Natasha Doff in Vladivostok -
From the lavish preparations to the upbeat speeches, Russia's message at September's Asia-Pacific Economic Cooperation (Apec) summit in Vladivostok could not have been clearer: Asia, not the West, is the key to Russia's future.
Usually a fairly uninspiring affair, this year's event - the first hosted by Russia in its 14-year membership - Russian readership tried to make this one to remember. Held in a swanky new university complex, perched atop an island off the coast of an expensively spruced-up Vladivostok, the summit far exceeded its aim of proving to the countries of the Asia-Pacific region that it means business.
And just in case delegates weren't impressed enough with the 1,000-metre bridge built in their honour or the gifts left daily in their rooms, there was a gigantic fireworks display (rumoured to have cost $8.8m), a glamorous cocktail party aboard a ship on the final evening and the most lavish buffet the Russian press corps have ever seen.
Key to Russia's new geopolitical approach is trade, which the country hopes to capitalize on by using its strategic position as a land bridge between Europe and Asia. Currently some 50% of Russian exports go to Europe, while just a quarter goes to the Asia-Pacific region. The Russian authorities say they want to bump this up to at least half in the coming years.
But while the sentiment is attractive, it is clearly easier said than done. Transport between western Russia and the country's vast eastern hinterlands is served by a single railway, while red tape and corruption put a heavy strain on the transfer of goods and deter investment. Moreover, the Russian government does not have $21bn to invest in each of the hundreds of run-down cities east of the Urals, as it has done in Vladivostok.
Nevertheless, the mood on the sidelines of the summit was positive, with businessmen who work in the region confident that that the Russian government is taking the right steps to piggyback on Asian growth. "Russia is a big place and it's hard to get everything done at once, but the world doesn't wait," said John Faraci, chairman and CEO of International Paper, which has invested heavily in forestry projects in Eastern Siberia. "The world is growing and the opportunities are there."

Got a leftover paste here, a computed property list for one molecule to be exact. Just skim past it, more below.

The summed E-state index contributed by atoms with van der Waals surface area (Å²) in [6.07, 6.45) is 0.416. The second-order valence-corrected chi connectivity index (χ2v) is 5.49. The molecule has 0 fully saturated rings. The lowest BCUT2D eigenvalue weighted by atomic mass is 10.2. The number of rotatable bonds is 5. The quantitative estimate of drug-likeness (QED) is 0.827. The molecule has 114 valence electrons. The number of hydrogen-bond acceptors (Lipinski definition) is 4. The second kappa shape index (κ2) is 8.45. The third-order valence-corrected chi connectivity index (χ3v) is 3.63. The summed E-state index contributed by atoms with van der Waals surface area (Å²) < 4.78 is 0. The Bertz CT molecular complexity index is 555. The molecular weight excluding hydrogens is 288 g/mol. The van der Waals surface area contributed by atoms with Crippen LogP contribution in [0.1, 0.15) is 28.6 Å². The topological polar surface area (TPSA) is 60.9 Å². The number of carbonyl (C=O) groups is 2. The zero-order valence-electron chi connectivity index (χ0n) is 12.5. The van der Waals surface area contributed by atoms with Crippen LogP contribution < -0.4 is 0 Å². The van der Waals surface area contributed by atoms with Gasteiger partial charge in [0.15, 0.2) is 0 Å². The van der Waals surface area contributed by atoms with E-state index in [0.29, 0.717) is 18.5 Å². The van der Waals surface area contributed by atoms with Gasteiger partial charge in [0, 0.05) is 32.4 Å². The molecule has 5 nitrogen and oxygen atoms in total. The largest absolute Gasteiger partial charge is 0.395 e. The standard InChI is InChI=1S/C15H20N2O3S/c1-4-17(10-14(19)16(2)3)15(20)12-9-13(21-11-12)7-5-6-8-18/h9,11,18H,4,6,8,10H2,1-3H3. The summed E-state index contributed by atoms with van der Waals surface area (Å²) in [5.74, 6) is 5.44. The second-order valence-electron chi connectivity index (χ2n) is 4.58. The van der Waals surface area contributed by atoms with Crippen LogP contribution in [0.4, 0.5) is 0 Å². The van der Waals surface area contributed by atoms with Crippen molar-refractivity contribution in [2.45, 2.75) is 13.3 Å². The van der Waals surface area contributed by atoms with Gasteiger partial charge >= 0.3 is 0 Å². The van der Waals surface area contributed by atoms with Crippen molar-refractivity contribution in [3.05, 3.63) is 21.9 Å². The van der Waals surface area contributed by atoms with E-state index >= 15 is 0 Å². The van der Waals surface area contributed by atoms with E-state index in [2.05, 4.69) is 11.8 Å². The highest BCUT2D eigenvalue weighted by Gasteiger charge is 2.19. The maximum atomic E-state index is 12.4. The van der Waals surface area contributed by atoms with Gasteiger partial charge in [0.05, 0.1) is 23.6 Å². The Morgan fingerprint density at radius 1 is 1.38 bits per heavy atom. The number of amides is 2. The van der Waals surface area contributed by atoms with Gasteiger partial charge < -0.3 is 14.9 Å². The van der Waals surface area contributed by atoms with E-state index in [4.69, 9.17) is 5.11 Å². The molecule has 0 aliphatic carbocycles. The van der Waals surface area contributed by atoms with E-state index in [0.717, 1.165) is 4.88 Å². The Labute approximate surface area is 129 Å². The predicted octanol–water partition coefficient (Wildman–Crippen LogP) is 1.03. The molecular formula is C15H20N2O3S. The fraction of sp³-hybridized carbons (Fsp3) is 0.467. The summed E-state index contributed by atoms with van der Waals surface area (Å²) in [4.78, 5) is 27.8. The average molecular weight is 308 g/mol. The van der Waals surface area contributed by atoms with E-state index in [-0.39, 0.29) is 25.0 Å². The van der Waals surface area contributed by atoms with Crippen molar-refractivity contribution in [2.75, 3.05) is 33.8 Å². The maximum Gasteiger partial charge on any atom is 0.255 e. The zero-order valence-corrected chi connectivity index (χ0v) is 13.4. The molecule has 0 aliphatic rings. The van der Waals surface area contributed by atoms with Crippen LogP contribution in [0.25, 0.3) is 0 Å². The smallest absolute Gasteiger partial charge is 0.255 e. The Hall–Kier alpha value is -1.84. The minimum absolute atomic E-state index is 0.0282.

Faraci and others pointed to the concrete steps already being taken, such as a new government ministry set up in Far Eastern city of Khabarovsk in May to promote the development of the region, railway capacity upgrades and measures to cut nightmarish customs procedures. The authorities have also opened up a shipping channel along Russia's northern coast and are lobbying Apec members to consider diversifying supply chain routes to include Russia. "The amount of trade between Europe and Asia exceeds $1 trillion and every percent of the cargo that is transported via Russian territory will bring our economy no less than $1bn," Ziyavudin Magomedov, chairman of the board of Summa Group, said at a panel session. Currently less than 1% of the cargo is transported via Russia.
An industrial holding company with close links to the government, Summa looks set to emerge as a key player in the development of the Far East, having already invested in a raft of infrastructure projects in the region. The group is negotiating a deal to buy a 55.8% stake in the Far East Shipping Company and signed a memorandum of understanding during the Apec summit with Russia's state development bank, Vnesheconombank (VEB), to jointly develop a Far Eastern grain terminal.
Just as important as hard infrastructure, is further economic integration with the countries of the Asia-Pacific region. Joining the World Trade Organization (WTO) was a start, but Russia is also pushing for more free trade areas, a single Apec customs window and more lenient visa requirements.
And Russian President Vladimir Putin's grand plans aren't limited to East Asia. His aim is to link up the region with most of the countries of the former Soviet Union via Russia's newly formed Customs Union with Belarus and Kazakhstan, and a wider project to create a European Union-style economic bloc with most of Central Asia, called the Eurasia Economic Union (EEU) that is supposed to appear by 2015. "If you look at the territory of the three countries, you will see that we do have something to offer," Putin told CEOs at the summit.
Putin made clear that the main target of his new strategy is China, which has promised to open up its import markets and generate some $10 trillion in demand for global exports until 2015. It is notable that the Russian president repeatedly referred to trade and energy ties with Beijing during his speech, while barely mentioning the other major Apec economy, the US.
Russia has also followed China's lead in shunning the Trans-Pacific Partnership, a US-led trade group formed at last year's Apec summit. Although Russia's trade with the US also has potential for a significant increase, investors said this strategy makes a lot of sense, given China's growth prospects and proximity to Russia (the country's eastern border lies less than 100 kilometres from Vladivostok). "If China is going to succeed, Russia will inevitably succeed too, because a lot of the growth in China will be dependent on access to resources that Russia has," David Gray, a managing partner at PricewaterhouseCoopers, said at the summit. "It doesn't make sense that everyone is optimistic about China but pessimistic about Russia. You'd have to have mismanagement on a Herculean scale for there not to be growth in Russia."
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